Arts and Design

Rirkrit Tiravanija on honouring and reimaging Oaxacan pottery traditions


The celebrated artist Rirkrit Tiravanija, whose work transcends classification but melds conceptualism with performance and relational aesthetics, traveled to the Mexican state of Oaxaca several times over the last two years to observe the time-honoured techniques of master potters from various villages. Tiravanija originally envisioned that he would create a “pottery recipe book” that would juxtapose reimagined examples of the craft with traditional recipes, which would be advised by the chef Elena Reygadas of the Mexico City-based restaurant Rosetta. But, as Tiravanija spent more time with the artisans and worked alongside them, the project evolved into “a more expansive, more ritualistic and ceremonial work”, Tiravanija says.

The culmination of the project premiered at Kurimanzutto in Mexico City earlier this year in the exhibition Mezcal vs. Pulque (until 16 July), which comprises an extensive series of vessels that echo various traditional Oaxacan pottery forms and designs. The works were made in collaboration with Cooperativa 1050º, a collective led by the artist Kythzia Barrer and made up of potters from Oaxaca, Puebla and Chiapas.

A wooden structure at the centre of the exhibition was modeled after an abandoned stone house in Rio Blanco, Tonaltepec, and filled with several ceramic pieces. Two large-scale paintings smudged with the black ash and clay that emanated from a mezcal vessel and a pulque vessel are also featured in the show. As with his landmark works that use cuisine and gathering as a medium—such as Untitled (Free/Still) (1992/1995/2007/2011-ongoing), in which the artist and collaborators serve free food via a temporary kitchen—the opening of the exhibition involved a lively sampling of the traditional psychoactive drinks.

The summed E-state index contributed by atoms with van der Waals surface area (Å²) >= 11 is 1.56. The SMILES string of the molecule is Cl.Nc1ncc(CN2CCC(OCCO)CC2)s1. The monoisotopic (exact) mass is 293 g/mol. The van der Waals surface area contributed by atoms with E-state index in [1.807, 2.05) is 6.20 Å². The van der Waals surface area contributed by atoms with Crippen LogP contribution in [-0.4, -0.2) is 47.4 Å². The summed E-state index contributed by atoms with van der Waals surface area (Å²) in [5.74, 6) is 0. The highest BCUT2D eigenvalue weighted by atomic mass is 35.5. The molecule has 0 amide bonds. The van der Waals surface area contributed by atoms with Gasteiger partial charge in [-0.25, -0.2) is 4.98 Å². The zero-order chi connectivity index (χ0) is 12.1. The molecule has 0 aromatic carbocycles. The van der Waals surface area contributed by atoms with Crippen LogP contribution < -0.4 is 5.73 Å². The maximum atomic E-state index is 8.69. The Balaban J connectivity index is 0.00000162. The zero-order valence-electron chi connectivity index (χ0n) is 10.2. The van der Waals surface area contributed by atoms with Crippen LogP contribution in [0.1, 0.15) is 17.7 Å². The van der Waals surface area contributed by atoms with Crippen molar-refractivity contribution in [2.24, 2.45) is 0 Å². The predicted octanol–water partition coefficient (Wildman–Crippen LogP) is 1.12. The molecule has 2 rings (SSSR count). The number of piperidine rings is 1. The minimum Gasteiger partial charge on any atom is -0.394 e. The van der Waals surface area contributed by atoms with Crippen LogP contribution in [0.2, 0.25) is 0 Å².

Installation view of Rirkrit Tiravanija: Mezcal vs. Pulque at Kurimanzutto, Mexico City, 2022. Courtesy of the artist and Kurimanzutto. Photo: Gerardo Landa Romano.

“It’s all rooted in the idea of being together and having an energetic exchange,” Tiravanija says. “At first the potters I encountered were very cautious because there had been others before me who took these pieces and left them with virtually nothing. I was a stranger that had come to their mountain, but then we cooked and ate together.”

He adds, “There were questions and doubts but, at the same time, everyone was quite open. It was a beautiful experience to be with people who I couldn’t even talk to, since I don’t speak Spanish well enough. We had to look each other in the eyes and move our hands around but still had a profound communication.”

The mezcal and pulque were “the excuse for the pottery”, Tiravanija says. “I started drinking pulque because of chef Reygadas and was in love with it. In Oaxaca, there’s beautiful mezcal and pulque made by local people with very old and traditional techniques, and potters making vessels for these drinks.”

Tiravanija says the project stems from his wider focus on Eastern tea ceremony traditions and the meticulous and austere process of creating the steeping vessels used in the ritual. “There are some similarities in the technique, but what I’ve found is that even Eastern traditions involve a lot more tools, whereas with Oaxacan pottery there’s no wheel,” he says. “You turn the ball on a little piece of scrap pottery and so you move your hand around if it’s not spinning evenly.”

“Oaxacan potters are very thoughtful about their lives and what they do,” Tiravanija adds. “This isn’t labour, it’s the whole sense of their humanity and everything they have learned from the past; they hold more than 5,000 years of knowledge.”



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